In order to maintain normal vision your nervous system has developed an extraordinary ability to keep viewed objects of interest focused on the central region of your retina, called the fovea, both at rest and with motion.
If your eyes are involuntarily moving to and fro at too great a speed (a symptom called nystagmus) while you are attempting to focus on an object, your vision will be degraded. Often this blurring of vision is accompanied by the illusion that the environment around you is moving.
We call this sensation oscillopsia and it is often accompanied by a loss of equilibrium. These problems are quite common in MS patients and often left untreated. The more severe forms of nystagmus in people with MS (called acquired pendular nystagmus) are easy for an observer to recognize since one or, more often, both eyes are constantly moving in a pendular or elliptical pattern. Subtle forms of acquired nystagmus or difficulty maintaining visual fixation with motion (caused by an impaired vestibule-ocular reflex) are more difficult for an observer to see, but can still significantly degrade vision and cause oscillopsia with motion (walking or driving or turning the head) or certain positions of the eyes (looking to one side or the other).
The goal of management is to reduce visual blurring or oscillopsia by slowing down the speed of the nystagmus or compensating for the abnormal eye movements. Those individuals with an impaired vestibulo-ocular reflex without spontaneous nystagmus (vision degraded only with head motion or movement) must maintain head and object (words) stability during tasks such as reading. General management of all forms of nystagmus begin with use of stabilized large print for viewing. Patients with markedly asymmetric nystagmus may benefit from patching the eye with the greater movement.
A number of medications are partially effective in slowing down the speed of nystagmus and improving vision. All of these medications are worth trying if your nystagmus is significantly affecting your vision.
Other forms of nystagmus in people with MS are less often associated with persistent degradation of vision or oscillopsia; but if treatment is required, I would recommend the same trial of medications.
For intractable nystagmus that does not respond to drug treatment there are several treatment options, but few of these options are tolerable or readily available in most communities. Optical devices (thick contact lens) that negate the visual effects of nystagmus (high-plus spectacle lenses in combination with high-minus contact lens) were pioneered by my former colleague in Cleveland, Dr. John Leigh, but were never well tolerated by most patients.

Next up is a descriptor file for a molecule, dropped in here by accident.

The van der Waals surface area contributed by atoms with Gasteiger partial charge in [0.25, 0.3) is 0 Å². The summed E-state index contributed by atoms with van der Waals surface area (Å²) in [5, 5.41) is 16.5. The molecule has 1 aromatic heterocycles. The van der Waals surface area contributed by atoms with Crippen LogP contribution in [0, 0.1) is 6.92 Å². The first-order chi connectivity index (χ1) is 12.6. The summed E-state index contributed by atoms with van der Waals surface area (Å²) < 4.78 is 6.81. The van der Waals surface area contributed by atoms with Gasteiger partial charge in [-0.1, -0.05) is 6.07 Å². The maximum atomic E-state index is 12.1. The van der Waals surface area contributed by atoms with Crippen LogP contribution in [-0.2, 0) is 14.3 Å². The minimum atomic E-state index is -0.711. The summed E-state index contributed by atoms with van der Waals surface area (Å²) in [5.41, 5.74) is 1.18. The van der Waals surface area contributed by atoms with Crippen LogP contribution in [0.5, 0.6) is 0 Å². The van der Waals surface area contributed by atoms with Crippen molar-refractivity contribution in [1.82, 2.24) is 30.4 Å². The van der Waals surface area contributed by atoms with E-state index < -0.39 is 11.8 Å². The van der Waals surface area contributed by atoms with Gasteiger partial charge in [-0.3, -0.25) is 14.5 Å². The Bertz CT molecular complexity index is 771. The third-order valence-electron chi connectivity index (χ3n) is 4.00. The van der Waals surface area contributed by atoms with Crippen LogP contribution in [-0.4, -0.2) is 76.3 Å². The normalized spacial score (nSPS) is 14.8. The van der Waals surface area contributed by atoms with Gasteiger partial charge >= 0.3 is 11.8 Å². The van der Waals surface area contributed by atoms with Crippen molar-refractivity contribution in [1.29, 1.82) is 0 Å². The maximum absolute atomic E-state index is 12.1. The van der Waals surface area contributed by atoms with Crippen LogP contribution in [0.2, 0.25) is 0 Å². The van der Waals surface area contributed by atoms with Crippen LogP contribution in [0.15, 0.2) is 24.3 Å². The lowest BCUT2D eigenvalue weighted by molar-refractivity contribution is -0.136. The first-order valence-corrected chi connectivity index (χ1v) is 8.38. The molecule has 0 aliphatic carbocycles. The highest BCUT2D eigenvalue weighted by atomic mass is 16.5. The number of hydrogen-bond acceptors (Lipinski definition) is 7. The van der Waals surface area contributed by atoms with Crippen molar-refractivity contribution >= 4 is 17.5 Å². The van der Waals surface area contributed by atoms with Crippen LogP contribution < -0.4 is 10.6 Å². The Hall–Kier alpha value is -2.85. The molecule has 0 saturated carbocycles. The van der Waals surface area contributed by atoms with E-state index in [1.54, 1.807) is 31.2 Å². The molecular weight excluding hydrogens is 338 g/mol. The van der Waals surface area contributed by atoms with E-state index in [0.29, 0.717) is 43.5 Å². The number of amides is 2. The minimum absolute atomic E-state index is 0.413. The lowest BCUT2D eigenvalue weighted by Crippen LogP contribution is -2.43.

Several years ago I heard that electro-optical devices were being developed to measure and record the abnormal eye movements constantly and use real time image shifting technology to maintain object fixation. I am not sure where this technology stands at present, but it would certainly be an interesting technology to incorporate in the future development of “Smart Eye Wear” devices. Some investigators have used botulinum toxin injected into the extraocular muscles (those that move the eyes) to treat refractory nystagmus, but this effects normal movement of the eyes (causing double vision) and lasts only for a few months.
-Rip Kinkel, MD
The medical information and opinions on this site are provided as an information resource only, and are not to be used or relied on for any diagnostic or treatment purposes. The information and opinions expressed do not create any patient-physician relationship, and should not be used as a substitute for professional diagnosis and treatment. Please consult your health care provider before making any healthcare decisions or for guidance about a specific medical condition.